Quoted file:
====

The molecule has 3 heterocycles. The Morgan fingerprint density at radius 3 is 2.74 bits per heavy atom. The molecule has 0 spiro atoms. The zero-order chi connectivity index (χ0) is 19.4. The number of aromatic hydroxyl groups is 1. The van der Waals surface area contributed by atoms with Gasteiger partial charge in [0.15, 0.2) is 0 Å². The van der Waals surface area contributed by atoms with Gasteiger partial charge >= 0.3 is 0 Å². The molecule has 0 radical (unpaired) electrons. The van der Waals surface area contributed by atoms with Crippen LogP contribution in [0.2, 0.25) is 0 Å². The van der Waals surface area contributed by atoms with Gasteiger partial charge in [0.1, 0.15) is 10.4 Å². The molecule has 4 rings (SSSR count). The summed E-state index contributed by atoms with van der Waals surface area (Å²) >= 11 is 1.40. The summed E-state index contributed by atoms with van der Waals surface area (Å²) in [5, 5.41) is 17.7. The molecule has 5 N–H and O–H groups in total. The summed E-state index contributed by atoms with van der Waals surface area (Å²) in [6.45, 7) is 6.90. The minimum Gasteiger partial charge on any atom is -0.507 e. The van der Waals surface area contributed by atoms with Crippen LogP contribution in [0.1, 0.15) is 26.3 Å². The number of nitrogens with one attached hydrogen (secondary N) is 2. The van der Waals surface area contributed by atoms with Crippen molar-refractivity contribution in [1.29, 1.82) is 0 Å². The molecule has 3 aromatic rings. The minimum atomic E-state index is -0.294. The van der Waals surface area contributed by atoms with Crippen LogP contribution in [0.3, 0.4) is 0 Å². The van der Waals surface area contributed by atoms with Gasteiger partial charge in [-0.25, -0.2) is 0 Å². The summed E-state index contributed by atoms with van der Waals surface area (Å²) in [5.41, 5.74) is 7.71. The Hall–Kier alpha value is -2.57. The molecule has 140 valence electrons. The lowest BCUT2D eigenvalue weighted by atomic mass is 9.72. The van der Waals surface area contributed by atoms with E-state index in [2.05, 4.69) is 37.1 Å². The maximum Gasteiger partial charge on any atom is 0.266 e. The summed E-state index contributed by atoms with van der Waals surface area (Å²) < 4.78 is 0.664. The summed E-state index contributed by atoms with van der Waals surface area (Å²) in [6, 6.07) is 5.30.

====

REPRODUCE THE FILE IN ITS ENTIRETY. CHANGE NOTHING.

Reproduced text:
The molecule has 3 heterocycles. The Morgan fingerprint density at radius 3 is 2.74 bits per heavy atom. The molecule has 0 spiro atoms. The zero-order chi connectivity index (χ0) is 19.4. The number of aromatic hydroxyl groups is 1. The van der Waals surface area contributed by atoms with Gasteiger partial charge in [0.15, 0.2) is 0 Å². The van der Waals surface area contributed by atoms with Gasteiger partial charge >= 0.3 is 0 Å². The molecule has 0 radical (unpaired) electrons. The van der Waals surface area contributed by atoms with Crippen LogP contribution in [0.2, 0.25) is 0 Å². The van der Waals surface area contributed by atoms with Gasteiger partial charge in [0.1, 0.15) is 10.4 Å². The molecule has 4 rings (SSSR count). The summed E-state index contributed by atoms with van der Waals surface area (Å²) >= 11 is 1.40. The summed E-state index contributed by atoms with van der Waals surface area (Å²) in [5, 5.41) is 17.7. The molecule has 5 N–H and O–H groups in total. The summed E-state index contributed by atoms with van der Waals surface area (Å²) in [6.45, 7) is 6.90. The minimum Gasteiger partial charge on any atom is -0.507 e. The van der Waals surface area contributed by atoms with Crippen LogP contribution in [0.1, 0.15) is 26.3 Å². The number of nitrogens with one attached hydrogen (secondary N) is 2. The van der Waals surface area contributed by atoms with Crippen molar-refractivity contribution in [1.29, 1.82) is 0 Å². The molecule has 3 aromatic rings. The minimum atomic E-state index is -0.294. The van der Waals surface area contributed by atoms with Crippen LogP contribution in [0.3, 0.4) is 0 Å². The van der Waals surface area contributed by atoms with Gasteiger partial charge in [-0.25, -0.2) is 0 Å². The summed E-state index contributed by atoms with van der Waals surface area (Å²) in [5.41, 5.74) is 7.71. The Hall–Kier alpha value is -2.57. The molecule has 140 valence electrons. The lowest BCUT2D eigenvalue weighted by atomic mass is 9.72. The van der Waals surface area contributed by atoms with E-state index in [2.05, 4.69) is 37.1 Å². The maximum Gasteiger partial charge on any atom is 0.266 e. The summed E-state index contributed by atoms with van der Waals surface area (Å²) < 4.78 is 0.664. The summed E-state index contributed by atoms with van der Waals surface area (Å²) in [6, 6.07) is 5.30.